#4. Provide Feedback and Follow-Through: Providing a completed rubric or letter grade is never enough when it comes to supporting students and addressing their developmental needs. I provide interactive feedback that addresses both the content and the mechanics of what was written. I add in comments via track changes in a Word document and I share my expertise, experience, and additional thoughts. I also ask questions in my feedback as a means of engaging the students further and then I encourage them to ask questions. The purpose is to create interactive feedback that prompts follow-up with them. The follow-through is necessary whenever I have a student who is struggling, not making progress, making the same mistakes, or facing any other challenges. I want to make certain they have read the feedback and provide them with an opportunity to discuss their progress.
#5. Be a Teacher, Facilitator, Mentor, and Coach: Every instructor can lead the way for their students and be a guide that helps to support them in a servant leadership role. While many online schools like to call an instructor a facilitator, the many responsibilities that an instructor has involves much more than facilitating a process. Instructors need to be aware of how their students are performing and help them find resources when needed, teach them productive habits when it seems they cannot accomplish the required tasks each week, and offer support when they question their ability to do well or have self-doubts. All of these roles help to teach students to persist and it encourages a growth mindset.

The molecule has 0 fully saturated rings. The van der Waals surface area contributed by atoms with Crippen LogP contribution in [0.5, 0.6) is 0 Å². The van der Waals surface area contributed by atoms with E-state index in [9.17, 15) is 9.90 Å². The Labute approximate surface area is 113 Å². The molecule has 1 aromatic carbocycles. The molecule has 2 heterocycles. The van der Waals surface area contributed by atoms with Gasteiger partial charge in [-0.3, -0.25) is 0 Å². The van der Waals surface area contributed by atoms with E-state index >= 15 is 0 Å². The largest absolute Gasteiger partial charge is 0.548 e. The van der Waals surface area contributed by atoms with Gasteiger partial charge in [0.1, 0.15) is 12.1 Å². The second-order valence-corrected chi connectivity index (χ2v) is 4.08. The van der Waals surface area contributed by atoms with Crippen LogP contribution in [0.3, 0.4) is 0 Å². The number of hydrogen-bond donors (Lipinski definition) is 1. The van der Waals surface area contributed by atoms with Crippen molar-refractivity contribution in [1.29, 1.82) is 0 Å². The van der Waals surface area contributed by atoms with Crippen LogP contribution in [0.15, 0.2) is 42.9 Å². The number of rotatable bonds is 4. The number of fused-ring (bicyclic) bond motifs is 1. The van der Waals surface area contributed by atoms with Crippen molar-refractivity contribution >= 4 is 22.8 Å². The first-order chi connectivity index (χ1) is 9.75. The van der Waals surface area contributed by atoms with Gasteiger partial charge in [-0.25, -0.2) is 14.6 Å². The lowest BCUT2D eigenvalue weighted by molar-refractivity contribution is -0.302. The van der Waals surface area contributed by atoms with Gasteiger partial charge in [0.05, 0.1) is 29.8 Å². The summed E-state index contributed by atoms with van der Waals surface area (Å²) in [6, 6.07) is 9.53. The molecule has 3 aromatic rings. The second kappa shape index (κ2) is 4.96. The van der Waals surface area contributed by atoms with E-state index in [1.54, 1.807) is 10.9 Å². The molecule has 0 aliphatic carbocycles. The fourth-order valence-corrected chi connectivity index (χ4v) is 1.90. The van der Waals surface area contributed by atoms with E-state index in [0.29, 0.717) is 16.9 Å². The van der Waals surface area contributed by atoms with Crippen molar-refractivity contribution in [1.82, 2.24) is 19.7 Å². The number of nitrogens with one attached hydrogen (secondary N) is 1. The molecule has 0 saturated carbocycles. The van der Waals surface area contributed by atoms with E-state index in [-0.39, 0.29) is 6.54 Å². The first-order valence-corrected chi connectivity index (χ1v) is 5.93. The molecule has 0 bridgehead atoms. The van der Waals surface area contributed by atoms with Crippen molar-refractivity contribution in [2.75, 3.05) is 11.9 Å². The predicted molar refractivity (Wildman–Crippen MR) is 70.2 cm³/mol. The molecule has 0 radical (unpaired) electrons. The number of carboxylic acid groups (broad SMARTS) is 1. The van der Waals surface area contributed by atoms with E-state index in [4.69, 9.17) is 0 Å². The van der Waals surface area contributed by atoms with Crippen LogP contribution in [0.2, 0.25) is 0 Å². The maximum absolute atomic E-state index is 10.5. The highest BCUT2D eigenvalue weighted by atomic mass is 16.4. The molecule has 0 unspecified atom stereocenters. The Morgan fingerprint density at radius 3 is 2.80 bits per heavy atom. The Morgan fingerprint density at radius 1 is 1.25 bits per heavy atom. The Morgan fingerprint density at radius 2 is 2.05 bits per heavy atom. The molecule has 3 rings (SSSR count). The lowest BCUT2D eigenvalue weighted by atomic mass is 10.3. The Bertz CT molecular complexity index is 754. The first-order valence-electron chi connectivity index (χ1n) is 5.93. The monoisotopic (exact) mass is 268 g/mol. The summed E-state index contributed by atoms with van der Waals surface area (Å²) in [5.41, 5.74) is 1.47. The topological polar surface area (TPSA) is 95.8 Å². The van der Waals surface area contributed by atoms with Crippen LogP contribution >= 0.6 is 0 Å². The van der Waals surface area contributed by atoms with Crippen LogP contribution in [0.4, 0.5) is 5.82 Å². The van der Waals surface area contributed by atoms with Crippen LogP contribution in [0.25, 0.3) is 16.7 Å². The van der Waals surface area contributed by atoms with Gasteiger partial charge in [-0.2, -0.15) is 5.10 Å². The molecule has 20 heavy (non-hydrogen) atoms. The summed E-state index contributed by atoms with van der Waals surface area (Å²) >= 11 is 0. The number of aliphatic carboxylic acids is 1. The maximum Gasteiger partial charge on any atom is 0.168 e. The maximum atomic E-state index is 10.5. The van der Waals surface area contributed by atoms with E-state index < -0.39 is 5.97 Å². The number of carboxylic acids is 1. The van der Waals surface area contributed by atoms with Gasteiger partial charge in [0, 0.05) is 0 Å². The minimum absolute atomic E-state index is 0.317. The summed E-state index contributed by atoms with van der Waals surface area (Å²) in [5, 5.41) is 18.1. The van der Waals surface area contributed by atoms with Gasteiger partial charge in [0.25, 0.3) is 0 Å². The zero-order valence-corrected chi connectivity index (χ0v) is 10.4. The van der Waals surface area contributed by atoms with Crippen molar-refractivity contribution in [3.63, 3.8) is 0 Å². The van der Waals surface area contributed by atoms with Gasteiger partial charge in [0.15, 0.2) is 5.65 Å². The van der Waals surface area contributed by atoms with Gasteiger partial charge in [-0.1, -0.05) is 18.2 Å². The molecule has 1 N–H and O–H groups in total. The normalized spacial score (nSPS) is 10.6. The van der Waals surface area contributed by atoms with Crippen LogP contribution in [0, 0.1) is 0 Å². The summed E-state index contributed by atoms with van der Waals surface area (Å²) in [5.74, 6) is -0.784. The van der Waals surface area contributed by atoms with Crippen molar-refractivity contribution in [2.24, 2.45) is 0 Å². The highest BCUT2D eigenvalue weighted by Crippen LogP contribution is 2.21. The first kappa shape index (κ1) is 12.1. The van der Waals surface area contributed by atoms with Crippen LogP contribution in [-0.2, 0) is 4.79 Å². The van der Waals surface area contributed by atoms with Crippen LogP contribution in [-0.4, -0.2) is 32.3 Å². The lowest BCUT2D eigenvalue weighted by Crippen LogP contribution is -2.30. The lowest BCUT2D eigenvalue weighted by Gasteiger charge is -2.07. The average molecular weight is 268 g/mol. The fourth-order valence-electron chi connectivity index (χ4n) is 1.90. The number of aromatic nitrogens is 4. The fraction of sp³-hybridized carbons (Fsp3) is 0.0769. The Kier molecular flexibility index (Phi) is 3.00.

#6. Conduct Outreach on an Ongoing Basis: While this will require extra time on the part of the instructor, it can certainly make a difference in the long term success of the students. Instructors must be aware of the class conditions and alert for students who are struggling and disengaging from the class so that they can be proactive in outreach attempts before it becomes a chronic problem that results in complete withdrawal from the class. I’ve found that an extra email or phone call goes a long way towards establishing a bond with my students and helps to bridge the distance gap with them. Most of the time one outreach contact in some form is enough to re-engage the students; however, there are some students who feel hopeless and believe that circumstances happen to them rather than having control over their own outcomes. Those students require much more patience and personalized attention, which some instructors do not like to do, but in the end I’ve found it is worth my time as it helps to address the needs of my students.